Getting to face off with Akiyama was a big spot for Oishi who is usually slotted into a comedic role. It’s been interesting to see who DDT have paired off with the veteran, with their choices so far feeling a little bit left field.
However, Oishi can look at this one with pride. He was outclassed, Akiyama proving to be the badass he is, but Oishi showing a shitload of heart. The story here was that he wasn’t on the legend’s level, but if Jun wanted to beat him, he was going to have to kill him.
Sadly for him, that’s exactly what Akiyama did. Well, not exactly. He didn’t literally kill him. That would be a bit much. He did beat him in a wrestling match, though. Wow, that doesn’t feel like much now. Anyway, my point is that this was the perfect example of how to look good in defeat. Oishi may have been the weaker man, but he took his beating like a champ and earned an Akiyama handshake afterwards. That’s got to be worth something.
Verdict: Well Done, Oishi
Oishi grabbed the mic and was about to say something when Takeshita turned up flanked by ALLOUT. He felt it was time for them to get some coaching, an invitation Akiyama was happy to accept. However, he needed some pals of his own, at which point Watase turned up and gracefully allowed Akiyama to be on his team. With Oishi having earned his spot, the final member was a hyped-up Okatani who having beaten Nakamura had decided he could now take ALLOUT. I’m not sure Akiyama would have put those three top of his draft picks, but I’m sure he’ll whip them into shape.
DAMNATION (Daisuke Sasaki and Soma Takao) defeated Chris Brookes and HARASHIMA
The build to Brookes vs Sasaki continues, and it’s safe to say those crazy kids still aren’t getting along very well. It didn’t take long for Brookes to have a chair wrapped around his neck before being run into the ring post.
That kind of set the theme for what was to come. Sasaki and DAMNATION felt like they were a step ahead of Brookes, thwarting him at every turn. Even when he managed to stop Daisuke mid twisting and turning to spike him with a Tombstone, Soma was there to pull the ref from the ring. It was the same kind of trickery that opened him up to a low blow and being smashed over the head with the DAMNATION sign as a set-up for the finish.
Throw in some good stuff from Soma and HARASHIMA, and this was a strong match. Daisuke even used his promo promised to show Chris that Japanese penis is better. I’m honestly not sure what that had to do with anything, but it led to Brookes smashing the DAMNATION sign over Sasaki’s head and earning the last laugh.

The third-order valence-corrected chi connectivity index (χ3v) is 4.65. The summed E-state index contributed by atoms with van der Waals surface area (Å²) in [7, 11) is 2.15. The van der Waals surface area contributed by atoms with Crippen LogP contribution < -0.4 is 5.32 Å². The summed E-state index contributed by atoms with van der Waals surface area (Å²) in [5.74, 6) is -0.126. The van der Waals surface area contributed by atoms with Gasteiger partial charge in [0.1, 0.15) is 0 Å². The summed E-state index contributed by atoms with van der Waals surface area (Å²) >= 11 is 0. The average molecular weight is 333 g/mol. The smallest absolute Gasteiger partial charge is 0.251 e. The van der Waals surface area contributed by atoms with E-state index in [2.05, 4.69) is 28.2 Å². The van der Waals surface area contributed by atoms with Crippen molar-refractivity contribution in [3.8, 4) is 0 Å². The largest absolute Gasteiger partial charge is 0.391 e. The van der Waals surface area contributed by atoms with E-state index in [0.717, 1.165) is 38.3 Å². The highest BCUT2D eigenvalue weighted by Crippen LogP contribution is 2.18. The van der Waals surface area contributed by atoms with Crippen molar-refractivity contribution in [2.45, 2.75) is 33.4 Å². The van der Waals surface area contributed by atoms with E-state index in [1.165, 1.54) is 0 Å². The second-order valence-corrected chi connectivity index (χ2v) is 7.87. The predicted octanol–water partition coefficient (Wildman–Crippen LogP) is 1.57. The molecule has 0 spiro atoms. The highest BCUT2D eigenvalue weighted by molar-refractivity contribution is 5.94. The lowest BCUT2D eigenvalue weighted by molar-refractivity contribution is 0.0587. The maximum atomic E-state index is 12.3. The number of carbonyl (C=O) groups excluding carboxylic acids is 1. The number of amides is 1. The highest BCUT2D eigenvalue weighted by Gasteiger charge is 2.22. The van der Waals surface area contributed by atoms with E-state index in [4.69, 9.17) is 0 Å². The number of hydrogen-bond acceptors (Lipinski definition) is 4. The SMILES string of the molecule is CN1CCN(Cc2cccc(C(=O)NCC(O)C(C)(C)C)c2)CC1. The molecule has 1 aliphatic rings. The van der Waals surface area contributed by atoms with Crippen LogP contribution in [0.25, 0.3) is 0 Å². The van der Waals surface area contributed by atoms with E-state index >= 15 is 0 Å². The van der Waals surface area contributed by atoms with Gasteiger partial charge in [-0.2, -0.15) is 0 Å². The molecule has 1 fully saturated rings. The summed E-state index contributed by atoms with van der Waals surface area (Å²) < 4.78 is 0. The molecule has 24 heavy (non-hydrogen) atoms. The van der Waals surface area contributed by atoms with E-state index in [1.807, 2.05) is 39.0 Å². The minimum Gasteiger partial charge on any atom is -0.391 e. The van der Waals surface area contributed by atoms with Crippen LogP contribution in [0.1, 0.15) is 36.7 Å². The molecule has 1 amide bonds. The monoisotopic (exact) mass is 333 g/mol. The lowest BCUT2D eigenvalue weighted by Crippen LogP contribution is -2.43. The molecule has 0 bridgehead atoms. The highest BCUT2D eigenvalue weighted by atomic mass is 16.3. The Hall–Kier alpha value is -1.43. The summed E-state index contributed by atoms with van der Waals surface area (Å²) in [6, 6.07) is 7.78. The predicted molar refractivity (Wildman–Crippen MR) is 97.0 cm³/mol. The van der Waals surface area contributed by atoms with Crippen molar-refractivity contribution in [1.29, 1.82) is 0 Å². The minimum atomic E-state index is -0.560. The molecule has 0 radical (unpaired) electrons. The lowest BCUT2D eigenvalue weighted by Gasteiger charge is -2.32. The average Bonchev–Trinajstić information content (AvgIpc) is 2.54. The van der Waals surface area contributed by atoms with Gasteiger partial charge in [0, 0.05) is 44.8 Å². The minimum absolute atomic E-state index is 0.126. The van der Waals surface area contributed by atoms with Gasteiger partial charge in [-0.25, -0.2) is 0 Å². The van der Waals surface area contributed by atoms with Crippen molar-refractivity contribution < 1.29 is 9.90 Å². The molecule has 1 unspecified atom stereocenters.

Verdict: Japanese Penis Is Better?
Eruption (Kausada Higuchi, Saki Akai and Yukio Sakaguchi) defeated DAMNHEARTS (Tetsuya Endo, T-Hawk and El Lindaman)
Saki Akai was the fucking star of this match. There was a moment early on where, after Linda’s attempts to humiliate her, T-Hawk threw her back towards her corner, demanding she tagged out. For a second, she looked up at him, a scared look on her face as I assumed she would. Instead, she stood up and booted him in the chops, refusing to give him the satisfaction of her walking away. Now that’s a wrestler I can get behind.
And while everyone in this match is brilliant, it was Saki’s story. She was the emotional heart of it, standing up and facing off with Linda, in particular. We all know her tag-team partners are badasses, but Saki was out there to prove that she’s just as tough. She took a beating, eating chops and Suplexes galore, but always kicking out. You got the impression they could have bashed her head in with a hammer, and she’d have kept going.
It was a fight that she’d be rewarded for as while she didn’t get the final pin, she provided the assist. Then, after Higuchi got the three, Akai was on the outside, audibly weeping as her partners ushered her into the ring, making sure she took her moment. It’s her first big title in DDT, and you don’t have to be an expert in body language to see that it meant the world to her.
Verdict: Bow Down To Akai
Akai’s night wasn’t over as Imabayashi announced that they’d have their first defence at next month’s Korakuen before giving Saki the news that the final opponent in her trial series will be one Meiko Satomura. That’s going to fucking rule.
Both Sakaguchi and Higuchi got their chance to speak, but, in yet another lovely moment, Higuchi handed the mic to Saki last, proclaiming her the main act and letting her close out the show with her new title in her hands.
That was a brilliant end to a very enjoyable episode of DDT TV. They announced that next week will be the final edition of this format, as they’re at the stage where they can return to a normal schedule, and I’m going to miss it. DDT is a rare wrestling company that is suited to weekly TV. Oh well, I’m sure they’ll still have plenty of treats for us in the future.